See the Data Sources for a full listing of data sources used. However, for some topics of interest, other national data sources that may not meet the above criteria, or sub-national data-sources, have been used for insight on a topic (also Box 4).
In future, data integration could provide opportunities for improved national indicator reporting; for example, by bringing together data from multiple sources relating to select population groups (such as children in out-of-home care) to better understand their use of services across multiple sectors (such as education, health and justice) and their transitions over time (such as from school to work).
The rich national data sources described briefly here can demonstrate how children respond to different situations over time, and assist in identifying pathways for children, or paint a very rich picture of child wellbeing.
Longitudinal Study of Australian Children and Longitudinal Study of Indigenous Children
These studies each follow 2 cohorts of children as they grow up. Data from these studies can show why children have taken particular pathways and what factors have made a difference to their outcomes over time, especially when linked to administrative data sources such as Medicare, National Assessment Program – Literacy and Numeracy and Australian Early Development Census:
Australian Child Wellbeing Project
Published in 2016, this project focused on children in the middle years (aged 8–14). It used the perspectives of young people to conceptualise and measure wellbeing. Marginalised groups were a particular focus and included: young people with disability, young carers, materially disadvantaged, CALD, Indigenous, rural and remote, young people in out-of-home care.
Royal Children’s Hospital National Child Health Poll
This poll is a quarterly, national survey of Australian households providing information on important issues in contemporary child and adolescent health, as told by the Australian public (specifically from the point of view of the parent). Each quarter, the poll focuses on a different topic or theme. The process for selecting poll topics responds to and is informed by the national political and social agenda. For more information, see poll survey methods.
Australia is a signatory to the United Nations (UN) Convention on the Rights of the Child which underpins the work of the National Children’s Commissioner, a role established in 2012. The Commissioner produces an annual Statutory Report to Parliament focusing on recurrent child wellbeing themes in contemporary Australia, including safety, social support and health issues (Children’s Rights Report).
Every 5 years, the Children’s Commissioner reports to the UN Committee on the Rights of the Child about Australia’s progress in implementing the UN Convention on the Rights of the Child. In January 2018, the Australian Government submitted Australia's combined 5th and 6th periodic reports on progress under the Committee on the Rights of the Child and its Optional Protocols to the UN.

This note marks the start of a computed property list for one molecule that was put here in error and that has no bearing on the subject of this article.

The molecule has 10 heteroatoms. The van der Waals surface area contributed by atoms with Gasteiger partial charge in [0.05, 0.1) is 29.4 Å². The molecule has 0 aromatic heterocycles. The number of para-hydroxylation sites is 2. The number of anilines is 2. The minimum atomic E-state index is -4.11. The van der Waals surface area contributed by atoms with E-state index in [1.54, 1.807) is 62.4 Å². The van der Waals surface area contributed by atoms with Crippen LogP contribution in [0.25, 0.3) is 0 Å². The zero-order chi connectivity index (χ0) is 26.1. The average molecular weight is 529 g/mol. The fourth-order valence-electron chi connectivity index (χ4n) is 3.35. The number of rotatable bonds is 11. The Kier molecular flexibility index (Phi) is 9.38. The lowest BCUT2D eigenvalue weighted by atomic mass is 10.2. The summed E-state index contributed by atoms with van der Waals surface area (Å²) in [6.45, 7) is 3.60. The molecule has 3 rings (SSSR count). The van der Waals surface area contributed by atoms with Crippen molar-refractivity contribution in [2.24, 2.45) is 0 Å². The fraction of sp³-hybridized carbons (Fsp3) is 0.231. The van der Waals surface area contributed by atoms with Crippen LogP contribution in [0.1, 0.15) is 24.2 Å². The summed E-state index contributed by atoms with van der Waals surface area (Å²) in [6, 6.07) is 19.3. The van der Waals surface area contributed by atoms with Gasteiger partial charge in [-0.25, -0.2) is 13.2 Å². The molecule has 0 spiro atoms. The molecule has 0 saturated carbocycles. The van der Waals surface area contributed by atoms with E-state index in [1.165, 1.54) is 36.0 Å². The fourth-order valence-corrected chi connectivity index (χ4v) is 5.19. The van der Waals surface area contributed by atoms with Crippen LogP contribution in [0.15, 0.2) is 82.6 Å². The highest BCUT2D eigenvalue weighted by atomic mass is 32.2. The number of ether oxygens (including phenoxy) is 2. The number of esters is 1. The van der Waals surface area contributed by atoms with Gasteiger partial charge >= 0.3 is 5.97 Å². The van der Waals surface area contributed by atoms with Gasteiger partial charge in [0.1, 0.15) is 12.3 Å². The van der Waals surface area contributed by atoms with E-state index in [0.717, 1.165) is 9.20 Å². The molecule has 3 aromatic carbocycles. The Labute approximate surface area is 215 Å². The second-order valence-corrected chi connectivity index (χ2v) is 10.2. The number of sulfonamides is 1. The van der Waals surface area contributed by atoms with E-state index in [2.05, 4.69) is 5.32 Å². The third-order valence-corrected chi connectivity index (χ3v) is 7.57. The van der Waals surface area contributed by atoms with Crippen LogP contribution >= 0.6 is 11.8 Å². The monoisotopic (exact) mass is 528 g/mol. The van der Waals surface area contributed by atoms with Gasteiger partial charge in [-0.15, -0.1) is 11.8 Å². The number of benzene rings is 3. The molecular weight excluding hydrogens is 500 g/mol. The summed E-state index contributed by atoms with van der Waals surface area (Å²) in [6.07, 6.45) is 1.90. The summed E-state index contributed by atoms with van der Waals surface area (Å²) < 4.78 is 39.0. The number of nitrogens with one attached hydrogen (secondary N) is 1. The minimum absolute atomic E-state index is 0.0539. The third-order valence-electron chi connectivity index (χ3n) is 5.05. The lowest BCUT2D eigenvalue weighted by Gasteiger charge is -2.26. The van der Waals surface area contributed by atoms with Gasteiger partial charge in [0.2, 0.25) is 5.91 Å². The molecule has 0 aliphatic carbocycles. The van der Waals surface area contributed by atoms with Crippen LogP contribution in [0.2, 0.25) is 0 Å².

In February 2019, the National Children's Commissioner addressed the UN Committee and assisted them in looking at the major issues facing children living in Australia. Following this, the UN Committee gave the Australian Government a list of issues to be addressed in writing and provided Australia with its Concluding observations and recommendations.
For more information on:
ABS (Australian Bureau of Statistics) 2016. National Aboriginal and Torres Strait Islander Social Survey, 2014–15. ABS cat. no. 4714.0. Canberra: ABS.
AHMAC (Australian Health Ministers’ Advisory Council) 2017. Aboriginal and Torres Strait Islander Health Performance Framework 2017 report. Canberra: AHMAC.
AHRC (Australian Human Rights Commission) 2017. Children’s Rights Report 2017. National Children’s Commissioner. Sydney: AHRC.
AIHW (Australian Institute of Health and Welfare) 2016. Australia’s health 2016. Australia’s health series no. 15. Cat. no. AUS 199. Canberra: AIHW.
AIHW 2018. Aboriginal and Torres Strait Islander Stolen Generations and descendants: numbers, demographic characteristics and selected outcomes. Cat. no. IHW 195. Canberra: AIHW.
AIHW 2019a. Children living in households with members of the Stolen Generations. Cat. no. IHW 214. Canberra: AIHW.
AIHW 2019b. The views of children and young people in out-of-home care: overview of indicator results from the second national survey 2018. Cat. no. CWS 68. Canberra: AIHW.